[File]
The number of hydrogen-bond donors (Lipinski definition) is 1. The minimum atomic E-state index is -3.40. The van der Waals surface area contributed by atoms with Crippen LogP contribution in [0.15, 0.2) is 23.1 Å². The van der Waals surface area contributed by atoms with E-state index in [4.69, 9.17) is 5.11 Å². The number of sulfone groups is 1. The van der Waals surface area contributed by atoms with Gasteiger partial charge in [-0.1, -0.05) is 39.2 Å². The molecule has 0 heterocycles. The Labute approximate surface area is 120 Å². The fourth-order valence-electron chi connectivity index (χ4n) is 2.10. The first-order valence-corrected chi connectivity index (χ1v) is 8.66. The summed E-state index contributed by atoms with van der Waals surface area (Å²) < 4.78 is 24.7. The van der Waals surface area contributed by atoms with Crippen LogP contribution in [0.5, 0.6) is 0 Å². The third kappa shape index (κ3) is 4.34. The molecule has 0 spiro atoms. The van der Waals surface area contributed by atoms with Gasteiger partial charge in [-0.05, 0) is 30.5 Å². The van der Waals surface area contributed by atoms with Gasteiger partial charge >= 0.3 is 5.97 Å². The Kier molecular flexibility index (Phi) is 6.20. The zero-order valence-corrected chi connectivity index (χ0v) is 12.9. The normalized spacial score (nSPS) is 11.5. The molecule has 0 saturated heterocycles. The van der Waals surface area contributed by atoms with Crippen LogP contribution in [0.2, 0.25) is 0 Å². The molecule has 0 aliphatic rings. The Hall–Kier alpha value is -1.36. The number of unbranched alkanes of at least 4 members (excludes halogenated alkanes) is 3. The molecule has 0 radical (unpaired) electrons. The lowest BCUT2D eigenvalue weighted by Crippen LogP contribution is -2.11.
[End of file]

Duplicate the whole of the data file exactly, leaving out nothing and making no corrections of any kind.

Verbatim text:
The number of hydrogen-bond donors (Lipinski definition) is 1. The minimum atomic E-state index is -3.40. The van der Waals surface area contributed by atoms with Crippen LogP contribution in [0.15, 0.2) is 23.1 Å². The van der Waals surface area contributed by atoms with E-state index in [4.69, 9.17) is 5.11 Å². The number of sulfone groups is 1. The van der Waals surface area contributed by atoms with Gasteiger partial charge in [-0.1, -0.05) is 39.2 Å². The molecule has 0 heterocycles. The Labute approximate surface area is 120 Å². The fourth-order valence-electron chi connectivity index (χ4n) is 2.10. The first-order valence-corrected chi connectivity index (χ1v) is 8.66. The summed E-state index contributed by atoms with van der Waals surface area (Å²) < 4.78 is 24.7. The van der Waals surface area contributed by atoms with Crippen LogP contribution in [0.5, 0.6) is 0 Å². The third kappa shape index (κ3) is 4.34. The molecule has 0 spiro atoms. The van der Waals surface area contributed by atoms with Gasteiger partial charge in [-0.05, 0) is 30.5 Å². The van der Waals surface area contributed by atoms with Gasteiger partial charge >= 0.3 is 5.97 Å². The Kier molecular flexibility index (Phi) is 6.20. The zero-order valence-corrected chi connectivity index (χ0v) is 12.9. The normalized spacial score (nSPS) is 11.5. The molecule has 0 saturated heterocycles. The van der Waals surface area contributed by atoms with Crippen LogP contribution in [0.2, 0.25) is 0 Å². The molecule has 0 aliphatic rings. The Hall–Kier alpha value is -1.36. The number of unbranched alkanes of at least 4 members (excludes halogenated alkanes) is 3. The molecule has 0 radical (unpaired) electrons. The lowest BCUT2D eigenvalue weighted by Crippen LogP contribution is -2.11.